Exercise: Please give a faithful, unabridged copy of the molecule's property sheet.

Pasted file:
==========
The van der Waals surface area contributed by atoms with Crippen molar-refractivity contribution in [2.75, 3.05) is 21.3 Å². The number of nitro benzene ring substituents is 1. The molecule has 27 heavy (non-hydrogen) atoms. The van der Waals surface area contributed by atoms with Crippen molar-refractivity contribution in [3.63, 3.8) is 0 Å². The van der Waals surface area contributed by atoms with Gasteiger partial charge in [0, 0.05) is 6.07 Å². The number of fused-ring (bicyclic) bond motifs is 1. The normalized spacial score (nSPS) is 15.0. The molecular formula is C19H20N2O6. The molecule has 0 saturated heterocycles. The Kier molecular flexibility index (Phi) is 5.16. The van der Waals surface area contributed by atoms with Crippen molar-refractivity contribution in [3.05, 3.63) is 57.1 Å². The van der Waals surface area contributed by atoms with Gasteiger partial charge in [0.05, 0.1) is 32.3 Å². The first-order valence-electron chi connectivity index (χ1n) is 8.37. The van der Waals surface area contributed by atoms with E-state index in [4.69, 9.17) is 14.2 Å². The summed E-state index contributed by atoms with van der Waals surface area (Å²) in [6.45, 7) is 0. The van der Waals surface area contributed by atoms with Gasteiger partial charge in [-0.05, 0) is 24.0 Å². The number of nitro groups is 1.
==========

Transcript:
The van der Waals surface area contributed by atoms with Crippen molar-refractivity contribution in [2.75, 3.05) is 21.3 Å². The number of nitro benzene ring substituents is 1. The molecule has 27 heavy (non-hydrogen) atoms. The van der Waals surface area contributed by atoms with Crippen molar-refractivity contribution in [3.63, 3.8) is 0 Å². The van der Waals surface area contributed by atoms with Gasteiger partial charge in [0, 0.05) is 6.07 Å². The number of fused-ring (bicyclic) bond motifs is 1. The normalized spacial score (nSPS) is 15.0. The molecular formula is C19H20N2O6. The molecule has 0 saturated heterocycles. The Kier molecular flexibility index (Phi) is 5.16. The van der Waals surface area contributed by atoms with Crippen molar-refractivity contribution in [3.05, 3.63) is 57.1 Å². The van der Waals surface area contributed by atoms with Gasteiger partial charge in [0.05, 0.1) is 32.3 Å². The first-order valence-electron chi connectivity index (χ1n) is 8.37. The van der Waals surface area contributed by atoms with E-state index in [4.69, 9.17) is 14.2 Å². The summed E-state index contributed by atoms with van der Waals surface area (Å²) in [6.45, 7) is 0. The van der Waals surface area contributed by atoms with Gasteiger partial charge in [-0.05, 0) is 24.0 Å². The number of nitro groups is 1.